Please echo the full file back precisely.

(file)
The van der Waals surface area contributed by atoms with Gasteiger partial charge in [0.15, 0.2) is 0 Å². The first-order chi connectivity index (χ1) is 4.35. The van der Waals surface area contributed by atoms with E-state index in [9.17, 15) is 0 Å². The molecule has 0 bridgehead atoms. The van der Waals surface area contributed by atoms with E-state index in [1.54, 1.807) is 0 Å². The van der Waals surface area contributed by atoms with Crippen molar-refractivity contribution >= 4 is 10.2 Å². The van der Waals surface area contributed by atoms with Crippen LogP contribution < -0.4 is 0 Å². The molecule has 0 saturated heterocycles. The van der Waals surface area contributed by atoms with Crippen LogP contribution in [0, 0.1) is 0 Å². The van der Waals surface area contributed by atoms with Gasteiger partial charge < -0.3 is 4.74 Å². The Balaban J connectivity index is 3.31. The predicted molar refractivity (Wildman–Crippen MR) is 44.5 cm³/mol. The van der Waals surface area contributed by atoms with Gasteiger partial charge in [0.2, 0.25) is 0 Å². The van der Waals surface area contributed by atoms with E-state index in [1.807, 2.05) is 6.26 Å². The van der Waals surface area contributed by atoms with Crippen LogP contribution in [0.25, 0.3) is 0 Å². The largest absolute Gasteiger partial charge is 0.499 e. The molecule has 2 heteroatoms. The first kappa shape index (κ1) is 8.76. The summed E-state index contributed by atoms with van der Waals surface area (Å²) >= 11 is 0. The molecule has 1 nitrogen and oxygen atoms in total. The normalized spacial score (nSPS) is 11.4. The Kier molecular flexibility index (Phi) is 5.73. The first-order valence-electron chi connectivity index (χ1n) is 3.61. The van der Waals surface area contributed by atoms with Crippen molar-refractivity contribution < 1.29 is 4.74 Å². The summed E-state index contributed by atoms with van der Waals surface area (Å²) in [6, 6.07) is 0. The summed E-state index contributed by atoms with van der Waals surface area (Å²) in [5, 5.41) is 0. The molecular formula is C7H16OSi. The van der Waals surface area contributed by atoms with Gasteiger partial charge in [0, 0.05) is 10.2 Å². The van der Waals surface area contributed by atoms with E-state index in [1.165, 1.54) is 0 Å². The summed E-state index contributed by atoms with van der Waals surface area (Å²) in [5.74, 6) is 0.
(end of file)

The van der Waals surface area contributed by atoms with Gasteiger partial charge in [0.15, 0.2) is 0 Å². The first-order chi connectivity index (χ1) is 4.35. The van der Waals surface area contributed by atoms with E-state index in [9.17, 15) is 0 Å². The molecule has 0 bridgehead atoms. The van der Waals surface area contributed by atoms with E-state index in [1.54, 1.807) is 0 Å². The van der Waals surface area contributed by atoms with Crippen molar-refractivity contribution >= 4 is 10.2 Å². The van der Waals surface area contributed by atoms with Crippen LogP contribution < -0.4 is 0 Å². The molecule has 0 saturated heterocycles. The van der Waals surface area contributed by atoms with Crippen LogP contribution in [0, 0.1) is 0 Å². The van der Waals surface area contributed by atoms with Gasteiger partial charge < -0.3 is 4.74 Å². The Balaban J connectivity index is 3.31. The predicted molar refractivity (Wildman–Crippen MR) is 44.5 cm³/mol. The van der Waals surface area contributed by atoms with Gasteiger partial charge in [0.2, 0.25) is 0 Å². The van der Waals surface area contributed by atoms with E-state index in [1.807, 2.05) is 6.26 Å². The van der Waals surface area contributed by atoms with Crippen LogP contribution in [0.25, 0.3) is 0 Å². The largest absolute Gasteiger partial charge is 0.499 e. The molecule has 2 heteroatoms. The first kappa shape index (κ1) is 8.76. The summed E-state index contributed by atoms with van der Waals surface area (Å²) >= 11 is 0. The molecule has 1 nitrogen and oxygen atoms in total. The normalized spacial score (nSPS) is 11.4. The Kier molecular flexibility index (Phi) is 5.73. The first-order valence-electron chi connectivity index (χ1n) is 3.61. The van der Waals surface area contributed by atoms with Crippen molar-refractivity contribution < 1.29 is 4.74 Å². The summed E-state index contributed by atoms with van der Waals surface area (Å²) in [6, 6.07) is 0. The summed E-state index contributed by atoms with van der Waals surface area (Å²) in [5, 5.41) is 0. The molecular formula is C7H16OSi. The van der Waals surface area contributed by atoms with Gasteiger partial charge in [0, 0.05) is 10.2 Å². The van der Waals surface area contributed by atoms with E-state index in [1.165, 1.54) is 0 Å². The summed E-state index contributed by atoms with van der Waals surface area (Å²) in [5.74, 6) is 0.